Bose Frames Tenor Bose Frames Tenor

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Two-minute review

The original Bose Frames were certainly an interesting piece of tech, and while they were well-designed, we weren’t impressed by the fairly short battery life, lack of volume control, and slightly cheap materials.

This year Bose have taken another crack at them, and the Bose Frames Tenor is one of three models that the company has put out this year. Like their predecessors, they’re great if you want to lie by the beach or pool and listen to music, but they won’t come in handy in slightly noisy situations such as on public transport.

These aren’t designed to replace standard earphones, but are more for people who want to be aware of their surroundings while also listening to some background music. If you’re keen to pay the price for them, the Bose Frames Tenor are certainly still interesting to flaunt.

Price and availability

The Bose Frames Tenor are available now, and retail for $249.95 (£239.95, AU$399.95, AED 1,049). These frames are predominantly targeted to a male audience, while a more feminine cat-eye style is available with the Bose Frames Soprano, at a similar price range.

For that price tag you get a product that’s not going to replace a standard pair of headphones, and that’s fine – that isn’t what Bose set out to do. If you need things like noise-cancelation or just a regular pair of headphones, then there are plenty of other ones on offer from Bose.

Design

To the naked eye, the Frames Tenor look just like a normal pair of sunglasses, and that’s a good thing. The last thing you want to do with a wearable is draw unnecessary attention to it, so we’re thankful that the design doesn’t give away the tech that’s hiding away here.

One thing you’ll immediately notice about the Frames Tenor is just how thick the arms are. It’s where the battery and touch controls are housed, so it adds a bit of heft to the design. If you’re a fan of thinner arms on your sunglasses, then sadly these won’t be the ones for you.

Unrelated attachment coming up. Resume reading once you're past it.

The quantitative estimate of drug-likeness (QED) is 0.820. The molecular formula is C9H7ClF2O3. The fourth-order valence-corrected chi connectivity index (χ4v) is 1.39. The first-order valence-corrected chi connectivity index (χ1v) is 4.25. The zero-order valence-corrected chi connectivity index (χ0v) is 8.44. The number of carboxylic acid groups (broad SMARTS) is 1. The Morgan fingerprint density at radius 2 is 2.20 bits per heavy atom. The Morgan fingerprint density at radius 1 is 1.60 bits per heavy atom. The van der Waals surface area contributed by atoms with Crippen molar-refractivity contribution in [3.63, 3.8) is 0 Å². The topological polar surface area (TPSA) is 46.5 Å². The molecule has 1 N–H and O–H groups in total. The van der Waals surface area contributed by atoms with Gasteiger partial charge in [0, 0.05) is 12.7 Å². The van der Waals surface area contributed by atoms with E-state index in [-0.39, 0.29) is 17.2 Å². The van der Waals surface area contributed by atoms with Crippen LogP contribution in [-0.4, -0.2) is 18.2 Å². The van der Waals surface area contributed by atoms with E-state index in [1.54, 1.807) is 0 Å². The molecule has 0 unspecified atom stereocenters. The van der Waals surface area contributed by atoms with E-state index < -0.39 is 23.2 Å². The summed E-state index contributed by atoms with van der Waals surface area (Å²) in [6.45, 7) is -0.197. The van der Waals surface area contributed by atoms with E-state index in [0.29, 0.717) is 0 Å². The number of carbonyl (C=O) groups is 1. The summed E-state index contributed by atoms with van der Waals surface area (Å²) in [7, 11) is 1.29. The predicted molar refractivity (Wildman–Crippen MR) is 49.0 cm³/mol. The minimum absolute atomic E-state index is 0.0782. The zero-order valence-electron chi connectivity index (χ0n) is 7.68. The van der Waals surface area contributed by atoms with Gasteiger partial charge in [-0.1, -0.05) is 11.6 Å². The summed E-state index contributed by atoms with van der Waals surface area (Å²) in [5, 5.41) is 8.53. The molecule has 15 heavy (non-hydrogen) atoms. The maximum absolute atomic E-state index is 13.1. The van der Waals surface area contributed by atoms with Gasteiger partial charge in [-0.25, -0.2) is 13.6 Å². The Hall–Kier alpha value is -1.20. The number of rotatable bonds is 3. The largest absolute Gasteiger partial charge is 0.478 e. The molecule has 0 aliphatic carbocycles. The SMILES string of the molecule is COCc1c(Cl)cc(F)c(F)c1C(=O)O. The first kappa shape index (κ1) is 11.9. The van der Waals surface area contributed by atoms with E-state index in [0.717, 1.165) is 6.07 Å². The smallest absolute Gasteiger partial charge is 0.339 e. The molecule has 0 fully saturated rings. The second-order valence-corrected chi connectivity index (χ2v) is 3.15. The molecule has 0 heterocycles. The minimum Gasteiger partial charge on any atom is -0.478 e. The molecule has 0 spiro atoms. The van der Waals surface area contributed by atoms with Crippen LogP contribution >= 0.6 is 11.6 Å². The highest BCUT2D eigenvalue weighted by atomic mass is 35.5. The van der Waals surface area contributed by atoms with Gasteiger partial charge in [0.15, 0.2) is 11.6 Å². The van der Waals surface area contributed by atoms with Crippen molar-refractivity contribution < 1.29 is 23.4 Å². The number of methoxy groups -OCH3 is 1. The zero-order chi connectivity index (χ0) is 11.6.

Bose Frames Tenor

(Image credit: TechRadar)

There’s only one physical button on the Frames Tenor, which is what you use to turn them on as well as to answer calls or control music. Bose have shifted the button much further back in this model, which prevents accidental presses when you’re taking them off. The right arm allows you to adjust playback volume by swiping backwards or forwards, or you can double tap to call up your digital assistant on your phone. Volume control is a huge relief here, as it’s a critical feature that the first generation lacked. A cool feature of the Frames Tenor is you can turn them off just by laying them upside down on the table, which is a very natural gesture when you’re taking off sunglasses.

Towards the end of the arms you’ll see the small speaker grilles that aim sound towards your ears. They’re discreetly blended into the design, so even when you place the Frames Tenor on the table, they continue to look like regular sunglasses. You can easily pair them with your smartphone using the accompanying Bose Music app, but you won’t be able to adjust EQ levels in any way.

Bose Frames Tenor

(Image credit: TechRadar)

The Frames Tenor comes in two polarized lenses that are fairly easy to pop out and swap around should you desire. Prescription lenses are also an option with participating retailers, though this will vary by availability in each country.

Wearing the Frames Tenor is an interesting experience – despite their large appearance, they’re fairly light and don’t weigh down on your nose. However for users that have a slightly larger head, these are going to be quite uncomfortable. Out of six people in our office, two reported a very tight fit, so it’s important that you – like with buying normal glasses – try these on first before buying them.